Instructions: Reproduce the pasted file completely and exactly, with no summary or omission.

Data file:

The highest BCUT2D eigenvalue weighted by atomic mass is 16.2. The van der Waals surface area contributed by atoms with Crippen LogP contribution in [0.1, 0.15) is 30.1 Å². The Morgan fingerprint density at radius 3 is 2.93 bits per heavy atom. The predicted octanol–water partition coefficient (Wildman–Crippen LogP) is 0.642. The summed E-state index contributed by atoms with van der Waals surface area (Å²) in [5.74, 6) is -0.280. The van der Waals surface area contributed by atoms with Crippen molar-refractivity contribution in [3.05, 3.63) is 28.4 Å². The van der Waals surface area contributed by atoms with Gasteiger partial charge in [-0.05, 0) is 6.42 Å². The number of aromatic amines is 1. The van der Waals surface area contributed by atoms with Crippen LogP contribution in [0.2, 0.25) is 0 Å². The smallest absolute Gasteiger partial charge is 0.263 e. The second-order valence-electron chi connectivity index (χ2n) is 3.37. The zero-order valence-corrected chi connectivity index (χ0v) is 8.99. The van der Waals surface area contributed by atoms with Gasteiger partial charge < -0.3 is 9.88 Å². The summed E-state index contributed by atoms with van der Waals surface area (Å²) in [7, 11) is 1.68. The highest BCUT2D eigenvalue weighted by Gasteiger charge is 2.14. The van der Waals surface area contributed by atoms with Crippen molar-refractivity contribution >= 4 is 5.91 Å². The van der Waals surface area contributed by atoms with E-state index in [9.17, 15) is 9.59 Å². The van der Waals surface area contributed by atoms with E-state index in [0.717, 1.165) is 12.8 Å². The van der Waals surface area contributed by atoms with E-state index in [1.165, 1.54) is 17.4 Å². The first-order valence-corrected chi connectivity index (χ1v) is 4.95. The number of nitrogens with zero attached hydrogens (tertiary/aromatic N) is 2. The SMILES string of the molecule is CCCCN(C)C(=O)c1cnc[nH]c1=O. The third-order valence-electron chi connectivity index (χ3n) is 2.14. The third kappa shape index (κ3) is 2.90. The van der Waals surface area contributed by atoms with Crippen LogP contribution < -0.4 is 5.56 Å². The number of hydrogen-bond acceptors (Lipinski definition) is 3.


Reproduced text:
The highest BCUT2D eigenvalue weighted by atomic mass is 16.2. The van der Waals surface area contributed by atoms with Crippen LogP contribution in [0.1, 0.15) is 30.1 Å². The Morgan fingerprint density at radius 3 is 2.93 bits per heavy atom. The predicted octanol–water partition coefficient (Wildman–Crippen LogP) is 0.642. The summed E-state index contributed by atoms with van der Waals surface area (Å²) in [5.74, 6) is -0.280. The van der Waals surface area contributed by atoms with Crippen molar-refractivity contribution in [3.05, 3.63) is 28.4 Å². The van der Waals surface area contributed by atoms with Gasteiger partial charge in [-0.05, 0) is 6.42 Å². The number of aromatic amines is 1. The van der Waals surface area contributed by atoms with Crippen LogP contribution in [0.2, 0.25) is 0 Å². The smallest absolute Gasteiger partial charge is 0.263 e. The second-order valence-electron chi connectivity index (χ2n) is 3.37. The zero-order valence-corrected chi connectivity index (χ0v) is 8.99. The van der Waals surface area contributed by atoms with Gasteiger partial charge < -0.3 is 9.88 Å². The summed E-state index contributed by atoms with van der Waals surface area (Å²) in [7, 11) is 1.68. The highest BCUT2D eigenvalue weighted by Gasteiger charge is 2.14. The van der Waals surface area contributed by atoms with Crippen molar-refractivity contribution >= 4 is 5.91 Å². The van der Waals surface area contributed by atoms with E-state index in [9.17, 15) is 9.59 Å². The van der Waals surface area contributed by atoms with E-state index in [0.717, 1.165) is 12.8 Å². The van der Waals surface area contributed by atoms with E-state index in [1.165, 1.54) is 17.4 Å². The first-order valence-corrected chi connectivity index (χ1v) is 4.95. The number of nitrogens with zero attached hydrogens (tertiary/aromatic N) is 2. The SMILES string of the molecule is CCCCN(C)C(=O)c1cnc[nH]c1=O. The third-order valence-electron chi connectivity index (χ3n) is 2.14. The third kappa shape index (κ3) is 2.90. The van der Waals surface area contributed by atoms with Crippen LogP contribution < -0.4 is 5.56 Å². The number of hydrogen-bond acceptors (Lipinski definition) is 3.